arrangement given by my Small Group
I have no doubt mom is free from pain and is has forever happiness now. But, man, does my heart ache.
When I received the call from the hospital, I honestly didn't believe it would be them telling me she passed away. I thought it was a call to give me an update or ask me to come up and be with her. I vividly remember yelling "NO" and throwing the phone to my husband.
I had just been up to the hospital two hours prior to her death. She was very agitated, restless, and short of breath. I knew she didn't look right. But I put those thoughts out of my head because there were other times I thought that and she pulled through. The nurse gave her a breathing treatment and anti-anxiety meds to calm mom down. Once she seemed at peace and was breathing okay, I left the hospital. But not before holding her hand, stroking her hair, and telling her I loved her. And not before thinking how weird it was that she was sleeping with her eyes half open. In hindsight, I guess I had an inkling. And I'm glad that I was able to be with her just a short time before.
After the devastating call, I drove up to the hospital to see my mom one last time. She still had the tube in her nose and was just laying there. I met with some of the family there, and we said our goodbyes.
I went home, still in shock. A short time later, I received a call from an eye organ bank. After some consideration, I gave consent for her eyes to be donated.
floral arrangement from my workplace
Luckily, mom and I had previously been to the funeral home to make arrangements. She picked out her own coffin and let me know the minor details of what she wanted. I'm thankful we did that beforehand. It was hard enough having to sit in the funeral home for two hours to go over further details. Luckily, I had family support. There were nine of us at the funeral home!
We then went to the cemetery to pick out a plot. She's buried in a graveyard next to a park and Dairy Queen, two of her favorite places.
Trying to get through the next few days was pure hell. I felt like I was in purgatory. Her funeral wasn't until Monday and I still had some days until then. It was the longest, hardest days of my life.
Two of my mom's brothers, B.J. and Curt. I have the utmost admiration and respect for these two, and I know they will also leave a legacy.
Oddly enough, my mom was buried on the same day as her brother who preceded her in death four years ago.
My Small Group made sure we were cared for. I've received a tremendous amount of food from them, with more still coming in. I've had enough to food to feed a small army! Two of the people from Small Group were also with me at the hospital right after mom died. My Small Group has shown me the power of true friendship. Not only during this time, but also during each health scare that mom has had. God definitely put those people in my life for a reason.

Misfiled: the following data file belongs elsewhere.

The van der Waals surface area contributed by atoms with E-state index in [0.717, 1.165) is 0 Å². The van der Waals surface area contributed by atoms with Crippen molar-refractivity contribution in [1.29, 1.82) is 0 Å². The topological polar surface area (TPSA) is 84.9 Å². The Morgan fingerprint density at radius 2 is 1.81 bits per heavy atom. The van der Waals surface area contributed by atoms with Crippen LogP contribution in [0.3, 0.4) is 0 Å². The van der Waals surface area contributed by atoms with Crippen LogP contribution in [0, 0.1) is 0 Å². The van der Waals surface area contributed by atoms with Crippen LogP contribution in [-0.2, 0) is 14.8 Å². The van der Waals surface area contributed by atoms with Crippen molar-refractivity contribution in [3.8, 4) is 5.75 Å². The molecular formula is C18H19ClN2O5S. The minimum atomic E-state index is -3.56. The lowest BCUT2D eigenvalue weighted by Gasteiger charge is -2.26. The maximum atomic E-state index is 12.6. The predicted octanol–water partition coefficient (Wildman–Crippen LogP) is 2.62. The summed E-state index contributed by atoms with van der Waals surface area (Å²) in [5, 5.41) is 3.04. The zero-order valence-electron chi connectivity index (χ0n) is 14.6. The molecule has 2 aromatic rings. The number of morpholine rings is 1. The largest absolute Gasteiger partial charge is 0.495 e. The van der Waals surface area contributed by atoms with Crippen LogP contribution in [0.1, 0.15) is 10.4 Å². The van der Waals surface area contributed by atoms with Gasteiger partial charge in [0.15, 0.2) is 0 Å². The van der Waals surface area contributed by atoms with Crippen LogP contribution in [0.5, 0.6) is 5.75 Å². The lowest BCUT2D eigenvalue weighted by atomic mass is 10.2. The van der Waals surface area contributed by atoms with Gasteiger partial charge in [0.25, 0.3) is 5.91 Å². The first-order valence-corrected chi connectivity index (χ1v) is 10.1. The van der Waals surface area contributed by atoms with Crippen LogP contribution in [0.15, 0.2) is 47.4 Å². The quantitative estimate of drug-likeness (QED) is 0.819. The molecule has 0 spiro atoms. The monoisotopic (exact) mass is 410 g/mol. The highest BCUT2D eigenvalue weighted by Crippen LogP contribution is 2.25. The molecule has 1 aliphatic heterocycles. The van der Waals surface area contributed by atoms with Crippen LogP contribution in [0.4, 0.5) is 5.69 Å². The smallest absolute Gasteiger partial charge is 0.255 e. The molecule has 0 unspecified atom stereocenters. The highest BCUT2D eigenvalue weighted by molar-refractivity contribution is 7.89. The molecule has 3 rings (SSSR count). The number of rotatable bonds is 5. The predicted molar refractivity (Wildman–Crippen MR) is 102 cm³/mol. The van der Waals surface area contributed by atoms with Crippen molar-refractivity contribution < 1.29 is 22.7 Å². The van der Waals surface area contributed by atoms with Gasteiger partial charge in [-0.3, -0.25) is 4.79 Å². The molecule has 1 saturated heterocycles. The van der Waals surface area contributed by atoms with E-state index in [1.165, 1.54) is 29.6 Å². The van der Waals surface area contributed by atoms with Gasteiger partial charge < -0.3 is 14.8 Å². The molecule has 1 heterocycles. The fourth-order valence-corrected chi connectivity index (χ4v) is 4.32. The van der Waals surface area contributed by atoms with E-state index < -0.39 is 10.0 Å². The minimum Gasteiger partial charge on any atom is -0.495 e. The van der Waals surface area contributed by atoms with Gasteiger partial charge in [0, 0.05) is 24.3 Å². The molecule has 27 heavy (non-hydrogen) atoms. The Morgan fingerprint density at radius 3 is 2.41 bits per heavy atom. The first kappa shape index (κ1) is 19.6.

The day of the funeral was hard, but I managed to grab some strength somewhere. I think it helped that my mom didn't look a lot like herself in that casket. Don't get me wrong, she looked beautiful. But she didn't look a whole lot like the momma I knew. And, really, I'm okay with that. It helped numb my mind and not think about it being her.
I knew that my mom impacted a lot of people's lives, but I was in awe of how many people showed up for her visitation and funeral. Both were held the same day. Mom didn't want people to have to spend two days grieving. People from all walks and all ages showed up. It wasn't just family. It was a slew of people who knew her or friends of the family, to show their support.
During the funeral, "Go Rest High On the Mountain", an old church hymnal was played. So was "Follow Me" by Uncle Kracker. If you've ever heard that song, you'd know it wasn't exactly appropriate for a funeral. But mom loved the chorus and it was her favorite song.
"Follow me. Everything is all right.
I'll be the one to tuck you in at night.
And if you ever leave I can guarantee,
You'll find nobody else like me."
The pastor read a letter that my daughter, Shelby, had written to mom just a few short years ago. Shelby had to write that essay when she was in college about who her hero was, and that person was her grandma.
I also wrote a letter to my mother, which I read during the funeral. She would have expected a poem out of me. For whatever reason, she thought I had that talent. I just couldn't come up with creative or poetic words, so I read a letter instead.
There were six pallbearers, one being my husband and two of them were my sons, Logan and Adam. It was a first for my two boys. I wanted them to have that privilege, but it hurt me inside that they had to carry their grandmother to her final resting place. My brother thought at first he could be a pallbearer but he broke down, and understandably so.
Me and Jason with our six kids
When the funeral was over, we went to the cemetery. The preacher read some words from the Bible, and he also read a poem from my sister.
Afterwards, we all gathered at the church for a meal provided by volunteers. They cooked pineapple with ham, au gratin potatoes, green beans, salad, and an array of sweets. All out of their own time and money.
This post is mostly for me. As a way to remember all the details. As a way to never forget. As a way to memorialize my mom. As a way to try to make sense of it all. As a way to remember my best friend, my cheerleader, my mother.
Nancy Annette Hoos left a legacy. One not to be forgotten.
Until we meet again, mom........
Logan with the floral arrangement received from the school's Cross Country and Track teams